Neon window signs advertise money transfers and “cambio de cheques” (check cashing). Sandwiched between a beauty salon and a convenience store, Community Trust Prospera looks like any other check-cashing shop in the largely immigrant neighborhood in East San Jose, Calif. Except it isn’t.
Inside, Spanish-speaking employees urge customers to open a savings account or apply for a credit-building loan. Community Trust Prospera is actually a credit union in disguise.
The storefront on Story Road is one of six check-cashing-and-banking branches opened in San Jose and Los Angeles County in recent years. It’s the Self-Help Federal Credit Union’s new approach to bringing poor Latino communities into the financial mainstream. “It’s a baby step,” says Randy Chambers, CFO of Self-Help, a credit union that serves low-income clients and runs Prospera. “Many have never had a credit history and now they’re building credit.”
The goal is to reach “unbanked” Latino immigrants who are stuck in a cash-based world. A 2013 survey by the National Council of la Raza shows that two out of 10 Latinos in the United States don’t use banks — a higher rate than Asians and African-Americans. They are also highly likely to rely on predatory payday loans and high-priced check-cashing services.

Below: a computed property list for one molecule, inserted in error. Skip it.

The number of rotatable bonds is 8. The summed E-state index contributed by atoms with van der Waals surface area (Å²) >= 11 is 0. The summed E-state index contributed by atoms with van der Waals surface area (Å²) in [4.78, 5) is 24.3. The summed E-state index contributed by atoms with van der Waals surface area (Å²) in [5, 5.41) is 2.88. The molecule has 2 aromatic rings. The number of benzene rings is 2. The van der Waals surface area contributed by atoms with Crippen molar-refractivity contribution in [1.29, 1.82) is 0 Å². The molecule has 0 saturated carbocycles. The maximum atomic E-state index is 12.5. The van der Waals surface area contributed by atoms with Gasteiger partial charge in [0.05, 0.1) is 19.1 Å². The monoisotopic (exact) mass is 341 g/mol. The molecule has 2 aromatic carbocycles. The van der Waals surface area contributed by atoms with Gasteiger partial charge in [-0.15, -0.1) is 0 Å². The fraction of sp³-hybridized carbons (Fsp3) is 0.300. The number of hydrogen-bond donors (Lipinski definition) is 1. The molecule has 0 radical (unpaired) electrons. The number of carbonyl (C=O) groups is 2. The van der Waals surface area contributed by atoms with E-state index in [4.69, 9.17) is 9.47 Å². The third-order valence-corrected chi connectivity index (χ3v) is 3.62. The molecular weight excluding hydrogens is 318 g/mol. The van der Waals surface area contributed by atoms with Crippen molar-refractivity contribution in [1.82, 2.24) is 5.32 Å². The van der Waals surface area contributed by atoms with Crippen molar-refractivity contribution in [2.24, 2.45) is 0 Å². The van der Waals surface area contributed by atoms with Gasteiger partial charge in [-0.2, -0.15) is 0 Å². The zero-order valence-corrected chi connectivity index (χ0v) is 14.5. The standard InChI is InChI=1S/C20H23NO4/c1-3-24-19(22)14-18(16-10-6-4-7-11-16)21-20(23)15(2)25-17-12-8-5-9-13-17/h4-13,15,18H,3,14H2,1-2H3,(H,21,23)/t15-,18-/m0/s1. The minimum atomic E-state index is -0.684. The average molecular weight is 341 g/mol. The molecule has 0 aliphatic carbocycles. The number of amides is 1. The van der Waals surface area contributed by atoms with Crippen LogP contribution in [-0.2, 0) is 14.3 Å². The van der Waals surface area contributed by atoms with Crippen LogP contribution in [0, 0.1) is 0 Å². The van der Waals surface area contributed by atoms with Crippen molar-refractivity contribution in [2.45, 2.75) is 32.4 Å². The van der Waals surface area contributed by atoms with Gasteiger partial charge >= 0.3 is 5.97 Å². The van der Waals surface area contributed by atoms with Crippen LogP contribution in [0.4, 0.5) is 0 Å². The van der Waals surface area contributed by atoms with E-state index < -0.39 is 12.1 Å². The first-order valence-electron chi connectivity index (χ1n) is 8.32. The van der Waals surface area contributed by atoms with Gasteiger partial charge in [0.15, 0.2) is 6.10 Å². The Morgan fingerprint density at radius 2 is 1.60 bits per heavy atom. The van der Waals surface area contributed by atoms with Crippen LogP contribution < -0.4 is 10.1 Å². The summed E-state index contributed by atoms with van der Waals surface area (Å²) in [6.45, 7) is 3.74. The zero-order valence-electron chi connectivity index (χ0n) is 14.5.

“Owning a bank account is not a silver bullet to financial wealth. But it is the first step,” says Marisabel Torres, a wealth-building policy analyst for the council. Traditional banks have marginalized immigrant communities for many reasons, says Torres: They often come have little income, no credit history, and — in some cases — no Social Security number.
But credit unions around across the country are starting to see the Latino community as a promising market. The number of credit unions has been declining for decades. Each month about 20 of these nonprofit financial institutions close, according to data from the Credit Union National Association.